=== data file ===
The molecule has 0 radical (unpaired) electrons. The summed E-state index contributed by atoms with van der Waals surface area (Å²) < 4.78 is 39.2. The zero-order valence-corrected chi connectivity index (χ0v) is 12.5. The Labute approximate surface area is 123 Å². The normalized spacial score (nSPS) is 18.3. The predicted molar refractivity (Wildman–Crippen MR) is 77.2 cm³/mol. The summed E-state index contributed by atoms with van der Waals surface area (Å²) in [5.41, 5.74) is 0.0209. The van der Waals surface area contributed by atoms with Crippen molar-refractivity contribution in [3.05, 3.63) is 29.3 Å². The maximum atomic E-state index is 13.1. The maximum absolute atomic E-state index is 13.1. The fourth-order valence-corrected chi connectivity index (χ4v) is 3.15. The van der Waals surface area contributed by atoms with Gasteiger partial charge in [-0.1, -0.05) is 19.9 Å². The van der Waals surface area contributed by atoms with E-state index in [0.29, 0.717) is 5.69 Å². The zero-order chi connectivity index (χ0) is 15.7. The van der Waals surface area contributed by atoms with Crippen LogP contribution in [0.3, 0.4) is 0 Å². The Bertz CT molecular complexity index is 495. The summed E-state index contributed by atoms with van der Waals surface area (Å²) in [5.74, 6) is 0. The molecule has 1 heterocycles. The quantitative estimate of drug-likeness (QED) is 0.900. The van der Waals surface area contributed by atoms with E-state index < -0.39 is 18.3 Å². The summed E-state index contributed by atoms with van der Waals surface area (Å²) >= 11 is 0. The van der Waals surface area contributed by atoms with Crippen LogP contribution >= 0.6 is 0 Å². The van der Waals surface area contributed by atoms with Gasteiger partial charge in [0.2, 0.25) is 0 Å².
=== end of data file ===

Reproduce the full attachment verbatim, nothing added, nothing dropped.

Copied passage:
The molecule has 0 radical (unpaired) electrons. The summed E-state index contributed by atoms with van der Waals surface area (Å²) < 4.78 is 39.2. The zero-order valence-corrected chi connectivity index (χ0v) is 12.5. The Labute approximate surface area is 123 Å². The normalized spacial score (nSPS) is 18.3. The predicted molar refractivity (Wildman–Crippen MR) is 77.2 cm³/mol. The summed E-state index contributed by atoms with van der Waals surface area (Å²) in [5.41, 5.74) is 0.0209. The van der Waals surface area contributed by atoms with Crippen molar-refractivity contribution in [3.05, 3.63) is 29.3 Å². The maximum atomic E-state index is 13.1. The maximum absolute atomic E-state index is 13.1. The fourth-order valence-corrected chi connectivity index (χ4v) is 3.15. The van der Waals surface area contributed by atoms with Gasteiger partial charge in [-0.1, -0.05) is 19.9 Å². The van der Waals surface area contributed by atoms with E-state index in [0.29, 0.717) is 5.69 Å². The zero-order chi connectivity index (χ0) is 15.7. The van der Waals surface area contributed by atoms with Crippen LogP contribution in [0.3, 0.4) is 0 Å². The Bertz CT molecular complexity index is 495. The summed E-state index contributed by atoms with van der Waals surface area (Å²) in [5.74, 6) is 0. The molecule has 1 heterocycles. The quantitative estimate of drug-likeness (QED) is 0.900. The van der Waals surface area contributed by atoms with E-state index < -0.39 is 18.3 Å². The summed E-state index contributed by atoms with van der Waals surface area (Å²) >= 11 is 0. The van der Waals surface area contributed by atoms with Crippen LogP contribution >= 0.6 is 0 Å². The van der Waals surface area contributed by atoms with Gasteiger partial charge in [0.2, 0.25) is 0 Å².